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Saturday, March 31, 2007Nope, I'm not just being sensationalistic...
Before you read any further, go and look at this German ad.
The rough translation of that ad is:
"the chin from grandpa, the eyes from dad and AIDS from mum"
Now, go and view the second ad from the campaign.
Rough translation of that ad:
"same as mum - having AIDS" as the headline
"the babies get infected during birth or through breastfeeding" in the text.
Now, this ad has the breastfeeding community up in arms. Absolutely 100% up in arms. How DARE those ads tell women that breastfeeding will cause their babies to get HIV. Don't they know that exclusive breastfeeding lowers the risk of HIV
Well, once again, I'm going to take the unpopular view point...
You see, these ads are tasteless...there's no doubting that. (Especially since you can't deny that mom sometimes gets AIDS from dad, so let's keep the "blame" where it belongs...) I liken them to the American campaign for breastfeeding that had pregnant women competing in log rolling or riding bulls and compared it to not breastfeeding. It's sensationalistic and does far more to offend than it does to convince.
However...I'm a little astonished at the fact that all of the email lists that I'm on that feature breastfeeding professionals are focusing in on one theme...
Exclusive breastfeeding reduces the risk of HIV transmission.
From Science Daily:
A study by scientists at the Africa Centre for Health and Population Studies, South Africa, has shown that exclusive breastfeeding can significantly reduce the risk of HIV transmission from mother to child in infants aged under six months when compared to those also given solid foods or replacement feed (i.e. formula milk).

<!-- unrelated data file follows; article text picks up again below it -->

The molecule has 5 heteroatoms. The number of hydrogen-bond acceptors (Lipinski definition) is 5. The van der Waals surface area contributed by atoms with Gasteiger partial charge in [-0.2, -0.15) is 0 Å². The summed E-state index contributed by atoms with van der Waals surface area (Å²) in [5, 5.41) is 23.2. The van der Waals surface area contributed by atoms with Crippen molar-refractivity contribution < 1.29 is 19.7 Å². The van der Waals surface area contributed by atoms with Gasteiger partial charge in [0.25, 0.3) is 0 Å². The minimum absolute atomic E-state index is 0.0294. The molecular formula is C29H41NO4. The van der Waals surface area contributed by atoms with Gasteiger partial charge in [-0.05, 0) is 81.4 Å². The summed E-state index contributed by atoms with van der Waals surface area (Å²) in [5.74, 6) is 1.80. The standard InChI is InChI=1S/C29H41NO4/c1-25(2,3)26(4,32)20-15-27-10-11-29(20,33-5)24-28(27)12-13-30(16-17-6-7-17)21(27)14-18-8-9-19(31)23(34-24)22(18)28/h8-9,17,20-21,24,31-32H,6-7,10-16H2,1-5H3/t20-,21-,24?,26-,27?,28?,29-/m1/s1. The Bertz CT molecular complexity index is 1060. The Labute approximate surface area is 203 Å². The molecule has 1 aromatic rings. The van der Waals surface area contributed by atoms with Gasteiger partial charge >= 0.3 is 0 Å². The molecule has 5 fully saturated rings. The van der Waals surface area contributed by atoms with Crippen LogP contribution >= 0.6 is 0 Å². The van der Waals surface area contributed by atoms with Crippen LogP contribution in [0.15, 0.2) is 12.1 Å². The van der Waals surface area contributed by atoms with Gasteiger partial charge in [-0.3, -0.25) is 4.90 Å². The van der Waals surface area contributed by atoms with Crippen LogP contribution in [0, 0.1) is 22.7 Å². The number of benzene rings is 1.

Now...go back and read that again and notice the word "also" in the last sentence.
I've taken a look at the study and to save you the time, here's the deal.
HIV positive mothers that EXCLUSIVELY breastfeed their babies for a full six months have MUCH lower transmission rates than HIV positive mothers that introduce formula or solids IN ADDITION TO BREASTFEEDING during the first six months. The theory is the introduction of formula or solids causes some damage to the virgin gut. These tiny spots of damage make it easier for the HIV virus to pass through the digestive system and into the blood stream. Makes perfect since when you think about it. Secondary causes are that a mom that does not exclusively breastfeed is more likely to have mastitis, plugged ducts and other breast issues that could pass blood (which more easily transmits HIV) into the mother's milk.
So here's how the results break down.
Exclusively breastfed: 4% risk of transmission
Breastfed AND formula fed: 8% risk of transmission
Breastfed and fed solids: 40%+ risk of transmission
Now, let me inject a little bit of reality into the situation...
NOT breastfeeding (i.e. going straight to donor milk or formula) carries zero risk of transmission once the baby is born.
So let's break this down further, because there are two issues at play here...